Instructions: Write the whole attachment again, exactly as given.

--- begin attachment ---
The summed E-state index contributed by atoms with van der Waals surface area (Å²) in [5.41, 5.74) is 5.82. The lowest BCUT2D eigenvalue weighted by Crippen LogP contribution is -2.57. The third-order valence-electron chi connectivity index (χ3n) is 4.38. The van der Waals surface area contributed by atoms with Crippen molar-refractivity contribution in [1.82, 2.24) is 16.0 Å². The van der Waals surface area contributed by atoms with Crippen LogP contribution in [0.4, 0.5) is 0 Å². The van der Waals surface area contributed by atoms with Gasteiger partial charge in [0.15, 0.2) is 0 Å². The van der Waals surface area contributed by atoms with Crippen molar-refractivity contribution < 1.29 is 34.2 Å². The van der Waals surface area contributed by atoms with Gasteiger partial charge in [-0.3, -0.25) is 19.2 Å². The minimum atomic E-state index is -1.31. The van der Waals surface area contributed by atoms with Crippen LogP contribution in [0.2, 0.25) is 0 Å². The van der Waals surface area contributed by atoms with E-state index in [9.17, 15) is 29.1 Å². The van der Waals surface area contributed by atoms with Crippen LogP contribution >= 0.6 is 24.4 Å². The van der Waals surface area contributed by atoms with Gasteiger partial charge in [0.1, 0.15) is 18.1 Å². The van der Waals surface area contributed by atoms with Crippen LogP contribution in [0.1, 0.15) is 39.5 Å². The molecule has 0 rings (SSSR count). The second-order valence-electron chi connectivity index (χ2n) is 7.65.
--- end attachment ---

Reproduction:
The summed E-state index contributed by atoms with van der Waals surface area (Å²) in [5.41, 5.74) is 5.82. The lowest BCUT2D eigenvalue weighted by Crippen LogP contribution is -2.57. The third-order valence-electron chi connectivity index (χ3n) is 4.38. The van der Waals surface area contributed by atoms with Crippen molar-refractivity contribution in [1.82, 2.24) is 16.0 Å². The van der Waals surface area contributed by atoms with Crippen LogP contribution in [0.4, 0.5) is 0 Å². The van der Waals surface area contributed by atoms with Gasteiger partial charge in [0.15, 0.2) is 0 Å². The van der Waals surface area contributed by atoms with Crippen molar-refractivity contribution < 1.29 is 34.2 Å². The van der Waals surface area contributed by atoms with Gasteiger partial charge in [-0.3, -0.25) is 19.2 Å². The minimum atomic E-state index is -1.31. The van der Waals surface area contributed by atoms with Crippen LogP contribution in [0.2, 0.25) is 0 Å². The van der Waals surface area contributed by atoms with E-state index in [9.17, 15) is 29.1 Å². The van der Waals surface area contributed by atoms with Crippen LogP contribution >= 0.6 is 24.4 Å². The van der Waals surface area contributed by atoms with Gasteiger partial charge in [0.1, 0.15) is 18.1 Å². The van der Waals surface area contributed by atoms with Crippen LogP contribution in [0.1, 0.15) is 39.5 Å². The molecule has 0 rings (SSSR count). The second-order valence-electron chi connectivity index (χ2n) is 7.65.